From a programmer’s stand point, this is good and bad. Your programs do run faster, but there are unused cycles that could have made the program run faster. A preprocessor helps, and you do get faster computations, but there are still going to be wasted cycles. From a PR perspective it is a Gold mine. This is what Intel did with their last set of P4 processors, buy bumping up the pipeline to 31 stages they could make a 2.1GHz processor that ran at 3.1GHz and since 3.1 is way bigger then 2.1 everyone buys the bigger number.

The actual benefit of the additional 10 stages doesn't exist. Intel knew this and introduced Hyper Threading. This basically split the pipeline and CPU clock in half, giving half to one virtual processor and half to the other. It still takes the same amount of time to run a process, but you can be working on two different threads at a time. Since threads are basically independent, you are much more likely to fill the pipeline, there by maximizing your processing power.

Now lets turn to the RHT idea. I believe AMD is still using a 21 stage pipeline. That means a perfect RHT setup will combine the two processors to create one that runs at twice the speed with twice the pipeline (21*2=42 stages). If a 31 stage pipeline didn't efficient use, what makes you think a 42 stage pipeline will do any better? In addition, most programs that would run well are either easily or stupidly thread able (stupidly as in any idiot could thread it). With the recent tado about multi threaded applications, anything that can be threaded has been.

Since an RHT would not be perfect, you can expect some overhead. The result is RHT would be less effective anywhere a properly threaded application is present, and present little to no benefit (and will probably hurt performance) to any single threaded application.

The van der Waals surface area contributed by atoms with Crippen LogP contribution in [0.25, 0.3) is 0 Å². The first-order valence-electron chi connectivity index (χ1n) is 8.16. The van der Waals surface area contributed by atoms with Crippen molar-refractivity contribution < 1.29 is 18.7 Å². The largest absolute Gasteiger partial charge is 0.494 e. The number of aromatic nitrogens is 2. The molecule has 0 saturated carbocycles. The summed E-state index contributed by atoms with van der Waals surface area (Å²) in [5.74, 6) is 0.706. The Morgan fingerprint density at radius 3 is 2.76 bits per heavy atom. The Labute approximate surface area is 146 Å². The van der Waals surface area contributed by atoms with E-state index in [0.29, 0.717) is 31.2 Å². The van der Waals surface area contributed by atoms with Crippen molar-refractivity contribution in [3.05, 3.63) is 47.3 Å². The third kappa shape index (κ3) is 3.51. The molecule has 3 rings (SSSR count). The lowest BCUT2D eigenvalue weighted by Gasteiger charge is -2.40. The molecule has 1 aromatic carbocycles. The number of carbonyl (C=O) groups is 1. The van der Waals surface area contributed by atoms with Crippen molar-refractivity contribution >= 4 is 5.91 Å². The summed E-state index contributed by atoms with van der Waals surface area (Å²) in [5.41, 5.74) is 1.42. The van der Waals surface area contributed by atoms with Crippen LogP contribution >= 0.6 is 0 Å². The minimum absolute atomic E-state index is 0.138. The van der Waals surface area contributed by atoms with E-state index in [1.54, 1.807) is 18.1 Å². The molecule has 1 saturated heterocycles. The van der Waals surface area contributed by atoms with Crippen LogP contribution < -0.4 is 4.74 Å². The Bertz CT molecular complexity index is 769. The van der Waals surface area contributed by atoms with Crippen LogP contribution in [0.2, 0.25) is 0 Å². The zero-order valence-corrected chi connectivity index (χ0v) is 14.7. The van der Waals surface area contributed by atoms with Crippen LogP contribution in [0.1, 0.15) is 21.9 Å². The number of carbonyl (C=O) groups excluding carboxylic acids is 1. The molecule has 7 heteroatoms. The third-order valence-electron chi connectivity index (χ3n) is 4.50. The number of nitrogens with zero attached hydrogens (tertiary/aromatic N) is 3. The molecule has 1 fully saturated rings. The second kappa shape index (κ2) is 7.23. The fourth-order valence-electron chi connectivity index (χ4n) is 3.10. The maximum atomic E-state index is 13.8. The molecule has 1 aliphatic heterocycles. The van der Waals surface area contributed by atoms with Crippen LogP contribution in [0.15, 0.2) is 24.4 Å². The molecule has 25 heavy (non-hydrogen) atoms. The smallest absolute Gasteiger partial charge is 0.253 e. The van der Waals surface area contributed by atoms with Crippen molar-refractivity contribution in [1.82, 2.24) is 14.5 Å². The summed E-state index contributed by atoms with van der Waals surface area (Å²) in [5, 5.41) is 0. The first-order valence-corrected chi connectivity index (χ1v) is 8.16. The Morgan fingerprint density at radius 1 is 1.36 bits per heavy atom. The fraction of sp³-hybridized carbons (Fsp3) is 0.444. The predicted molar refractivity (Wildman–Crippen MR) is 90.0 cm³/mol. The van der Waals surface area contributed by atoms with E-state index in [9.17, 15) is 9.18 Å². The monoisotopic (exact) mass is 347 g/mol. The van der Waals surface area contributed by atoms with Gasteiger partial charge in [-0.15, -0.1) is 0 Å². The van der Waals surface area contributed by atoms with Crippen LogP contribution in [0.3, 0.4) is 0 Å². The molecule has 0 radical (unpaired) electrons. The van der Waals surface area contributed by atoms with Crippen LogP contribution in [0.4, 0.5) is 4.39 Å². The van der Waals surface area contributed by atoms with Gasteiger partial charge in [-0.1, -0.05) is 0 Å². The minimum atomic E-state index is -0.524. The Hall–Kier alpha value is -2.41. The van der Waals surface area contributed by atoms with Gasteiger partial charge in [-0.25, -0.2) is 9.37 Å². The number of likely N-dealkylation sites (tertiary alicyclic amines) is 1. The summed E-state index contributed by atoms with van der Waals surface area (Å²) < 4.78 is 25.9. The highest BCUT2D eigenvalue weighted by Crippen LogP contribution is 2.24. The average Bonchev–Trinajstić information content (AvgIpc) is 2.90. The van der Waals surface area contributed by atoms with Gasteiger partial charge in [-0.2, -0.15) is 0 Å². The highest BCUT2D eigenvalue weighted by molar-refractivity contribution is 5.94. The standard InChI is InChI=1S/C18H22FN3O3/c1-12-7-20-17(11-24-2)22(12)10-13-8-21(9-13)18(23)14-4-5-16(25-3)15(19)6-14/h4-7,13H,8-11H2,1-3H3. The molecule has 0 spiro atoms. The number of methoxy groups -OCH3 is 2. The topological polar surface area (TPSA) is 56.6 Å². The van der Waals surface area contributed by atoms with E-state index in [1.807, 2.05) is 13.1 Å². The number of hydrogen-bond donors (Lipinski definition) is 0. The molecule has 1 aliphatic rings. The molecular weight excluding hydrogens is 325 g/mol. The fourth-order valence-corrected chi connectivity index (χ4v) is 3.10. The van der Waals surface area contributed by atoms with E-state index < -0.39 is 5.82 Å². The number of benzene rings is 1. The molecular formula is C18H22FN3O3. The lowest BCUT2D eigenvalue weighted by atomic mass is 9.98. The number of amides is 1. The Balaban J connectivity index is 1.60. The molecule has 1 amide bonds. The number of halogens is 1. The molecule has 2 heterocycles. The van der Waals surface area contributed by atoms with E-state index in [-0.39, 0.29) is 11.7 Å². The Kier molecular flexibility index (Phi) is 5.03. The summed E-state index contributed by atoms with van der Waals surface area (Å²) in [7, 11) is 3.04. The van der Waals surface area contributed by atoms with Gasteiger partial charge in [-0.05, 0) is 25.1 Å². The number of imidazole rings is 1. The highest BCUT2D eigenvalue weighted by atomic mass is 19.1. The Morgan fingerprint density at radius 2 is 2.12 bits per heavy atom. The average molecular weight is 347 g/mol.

RE: RHT=Pointless
By peternelson on 7/12/2006 7:40:13 PM , Rating: 2

It's not pointless at all.

You appear to make some erroneous assumptions about cpu architecture so I am sceptical of your view on RHT.

Do research again how cpus work. Then have a go at designing one in hardware (how about a multicore). Then you may have some understanding on this issue.

What AMD are trying to do is advanced, otherwise it would have already been done.

AMD RHT is not the same as Intel's "Hyperthreading". They are different concepts.


RE: RHT=Pointless
By Trisped on 7/14/2006 3:11:09 PM , Rating: 2
quote:
It's not pointless at all.

You appear to make some erroneous assumptions about cpu architecture so I am sceptical of your view on RHT.

Do research again how cpus work. Then have a go at designing one in hardware (how about a multicore). Then you may have some understanding on this issue.
I do not claim to be an expert, but if I am wrong please point it out, as the previous 3 years of research are what I have submitted, not the vain fantasy of a high school fan boy. I have presented it from my point of view, as a programmer, added by the attacks on Intel’s P4 and their poor performance by review sites (where they complained about the extremely deep pipe line).
quote:
What AMD are trying to do is advanced, otherwise it would have already been done.